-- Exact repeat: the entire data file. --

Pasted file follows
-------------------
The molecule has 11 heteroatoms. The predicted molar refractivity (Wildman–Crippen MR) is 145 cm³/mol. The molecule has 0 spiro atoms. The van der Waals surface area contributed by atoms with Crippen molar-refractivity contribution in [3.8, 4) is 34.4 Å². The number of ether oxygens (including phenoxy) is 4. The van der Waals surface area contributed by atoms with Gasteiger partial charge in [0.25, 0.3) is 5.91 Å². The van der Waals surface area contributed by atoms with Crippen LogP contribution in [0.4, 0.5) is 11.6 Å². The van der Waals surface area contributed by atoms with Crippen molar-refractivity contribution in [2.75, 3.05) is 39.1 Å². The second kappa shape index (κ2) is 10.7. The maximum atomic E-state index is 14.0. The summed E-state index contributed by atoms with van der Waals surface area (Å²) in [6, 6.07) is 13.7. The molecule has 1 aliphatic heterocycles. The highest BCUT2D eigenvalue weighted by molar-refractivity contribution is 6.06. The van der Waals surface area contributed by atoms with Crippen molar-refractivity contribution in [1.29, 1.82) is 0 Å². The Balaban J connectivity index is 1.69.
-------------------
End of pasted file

The molecule has 11 heteroatoms. The predicted molar refractivity (Wildman–Crippen MR) is 145 cm³/mol. The molecule has 0 spiro atoms. The van der Waals surface area contributed by atoms with Crippen molar-refractivity contribution in [3.8, 4) is 34.4 Å². The number of ether oxygens (including phenoxy) is 4. The van der Waals surface area contributed by atoms with Gasteiger partial charge in [0.25, 0.3) is 5.91 Å². The van der Waals surface area contributed by atoms with Crippen LogP contribution in [0.4, 0.5) is 11.6 Å². The van der Waals surface area contributed by atoms with Crippen molar-refractivity contribution in [2.75, 3.05) is 39.1 Å². The second kappa shape index (κ2) is 10.7. The maximum atomic E-state index is 14.0. The summed E-state index contributed by atoms with van der Waals surface area (Å²) in [6, 6.07) is 13.7. The molecule has 1 aliphatic heterocycles. The highest BCUT2D eigenvalue weighted by molar-refractivity contribution is 6.06. The van der Waals surface area contributed by atoms with Crippen molar-refractivity contribution in [1.29, 1.82) is 0 Å². The Balaban J connectivity index is 1.69.